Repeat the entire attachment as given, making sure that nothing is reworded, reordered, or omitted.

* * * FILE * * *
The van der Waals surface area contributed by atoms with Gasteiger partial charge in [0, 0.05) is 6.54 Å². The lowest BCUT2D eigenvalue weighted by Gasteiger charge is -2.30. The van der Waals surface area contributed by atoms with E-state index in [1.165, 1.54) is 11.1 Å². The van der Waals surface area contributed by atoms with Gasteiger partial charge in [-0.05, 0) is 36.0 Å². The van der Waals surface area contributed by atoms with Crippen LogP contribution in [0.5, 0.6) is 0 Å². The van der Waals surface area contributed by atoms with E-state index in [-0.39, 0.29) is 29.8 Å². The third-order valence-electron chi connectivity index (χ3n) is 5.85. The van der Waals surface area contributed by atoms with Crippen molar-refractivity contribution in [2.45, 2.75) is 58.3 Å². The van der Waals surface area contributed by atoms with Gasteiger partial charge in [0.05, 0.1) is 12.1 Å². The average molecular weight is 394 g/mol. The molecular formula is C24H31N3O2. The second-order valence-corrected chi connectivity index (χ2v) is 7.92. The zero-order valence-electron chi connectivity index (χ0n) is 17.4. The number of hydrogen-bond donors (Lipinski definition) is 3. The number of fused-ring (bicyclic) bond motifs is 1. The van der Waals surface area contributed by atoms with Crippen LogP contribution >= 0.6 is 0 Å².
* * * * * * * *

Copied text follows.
The van der Waals surface area contributed by atoms with Gasteiger partial charge in [0, 0.05) is 6.54 Å². The lowest BCUT2D eigenvalue weighted by Gasteiger charge is -2.30. The van der Waals surface area contributed by atoms with E-state index in [1.165, 1.54) is 11.1 Å². The van der Waals surface area contributed by atoms with Gasteiger partial charge in [-0.05, 0) is 36.0 Å². The van der Waals surface area contributed by atoms with Crippen LogP contribution in [0.5, 0.6) is 0 Å². The van der Waals surface area contributed by atoms with E-state index in [-0.39, 0.29) is 29.8 Å². The third-order valence-electron chi connectivity index (χ3n) is 5.85. The van der Waals surface area contributed by atoms with Crippen molar-refractivity contribution in [2.45, 2.75) is 58.3 Å². The van der Waals surface area contributed by atoms with Gasteiger partial charge in [0.05, 0.1) is 12.1 Å². The average molecular weight is 394 g/mol. The molecular formula is C24H31N3O2. The second-order valence-corrected chi connectivity index (χ2v) is 7.92. The zero-order valence-electron chi connectivity index (χ0n) is 17.4. The number of hydrogen-bond donors (Lipinski definition) is 3. The number of fused-ring (bicyclic) bond motifs is 1. The van der Waals surface area contributed by atoms with Crippen LogP contribution >= 0.6 is 0 Å².